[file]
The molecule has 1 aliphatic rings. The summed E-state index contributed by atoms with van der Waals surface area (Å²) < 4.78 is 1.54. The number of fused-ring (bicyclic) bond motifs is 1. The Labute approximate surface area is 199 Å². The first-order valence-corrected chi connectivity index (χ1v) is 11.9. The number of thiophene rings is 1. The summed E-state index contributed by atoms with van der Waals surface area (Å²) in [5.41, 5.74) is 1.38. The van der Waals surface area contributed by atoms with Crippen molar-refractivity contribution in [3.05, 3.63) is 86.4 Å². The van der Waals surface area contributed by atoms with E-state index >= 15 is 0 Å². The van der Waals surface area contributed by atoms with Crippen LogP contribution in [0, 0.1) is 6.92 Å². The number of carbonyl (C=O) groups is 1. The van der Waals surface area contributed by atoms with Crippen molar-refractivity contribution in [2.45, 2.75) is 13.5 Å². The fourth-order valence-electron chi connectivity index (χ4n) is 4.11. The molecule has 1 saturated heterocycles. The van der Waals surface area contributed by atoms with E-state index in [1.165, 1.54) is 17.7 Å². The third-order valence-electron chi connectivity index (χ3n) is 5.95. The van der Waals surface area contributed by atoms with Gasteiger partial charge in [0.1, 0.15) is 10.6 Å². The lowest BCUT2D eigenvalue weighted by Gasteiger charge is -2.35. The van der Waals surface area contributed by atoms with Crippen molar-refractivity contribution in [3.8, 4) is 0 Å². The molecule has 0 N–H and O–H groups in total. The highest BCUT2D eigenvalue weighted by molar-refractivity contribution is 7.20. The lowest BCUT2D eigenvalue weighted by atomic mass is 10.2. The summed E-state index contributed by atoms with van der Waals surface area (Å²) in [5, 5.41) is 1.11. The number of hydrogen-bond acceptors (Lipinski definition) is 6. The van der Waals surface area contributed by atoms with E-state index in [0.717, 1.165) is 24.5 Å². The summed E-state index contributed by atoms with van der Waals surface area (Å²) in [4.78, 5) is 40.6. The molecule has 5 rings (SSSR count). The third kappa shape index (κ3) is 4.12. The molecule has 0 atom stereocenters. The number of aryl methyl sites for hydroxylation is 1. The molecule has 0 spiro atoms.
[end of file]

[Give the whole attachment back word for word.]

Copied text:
The molecule has 1 aliphatic rings. The summed E-state index contributed by atoms with van der Waals surface area (Å²) < 4.78 is 1.54. The number of fused-ring (bicyclic) bond motifs is 1. The Labute approximate surface area is 199 Å². The first-order valence-corrected chi connectivity index (χ1v) is 11.9. The number of thiophene rings is 1. The summed E-state index contributed by atoms with van der Waals surface area (Å²) in [5.41, 5.74) is 1.38. The van der Waals surface area contributed by atoms with Crippen molar-refractivity contribution in [3.05, 3.63) is 86.4 Å². The van der Waals surface area contributed by atoms with E-state index >= 15 is 0 Å². The van der Waals surface area contributed by atoms with Crippen LogP contribution in [0, 0.1) is 6.92 Å². The number of carbonyl (C=O) groups is 1. The van der Waals surface area contributed by atoms with Crippen molar-refractivity contribution in [2.45, 2.75) is 13.5 Å². The fourth-order valence-electron chi connectivity index (χ4n) is 4.11. The molecule has 1 saturated heterocycles. The van der Waals surface area contributed by atoms with E-state index in [1.165, 1.54) is 17.7 Å². The third-order valence-electron chi connectivity index (χ3n) is 5.95. The van der Waals surface area contributed by atoms with Gasteiger partial charge in [0.1, 0.15) is 10.6 Å². The lowest BCUT2D eigenvalue weighted by Gasteiger charge is -2.35. The van der Waals surface area contributed by atoms with Crippen molar-refractivity contribution in [3.8, 4) is 0 Å². The molecule has 0 N–H and O–H groups in total. The highest BCUT2D eigenvalue weighted by molar-refractivity contribution is 7.20. The lowest BCUT2D eigenvalue weighted by atomic mass is 10.2. The summed E-state index contributed by atoms with van der Waals surface area (Å²) in [5, 5.41) is 1.11. The number of hydrogen-bond acceptors (Lipinski definition) is 6. The van der Waals surface area contributed by atoms with E-state index in [0.717, 1.165) is 24.5 Å². The summed E-state index contributed by atoms with van der Waals surface area (Å²) in [4.78, 5) is 40.6. The molecule has 5 rings (SSSR count). The third kappa shape index (κ3) is 4.12. The molecule has 0 atom stereocenters. The number of aryl methyl sites for hydroxylation is 1. The molecule has 0 spiro atoms.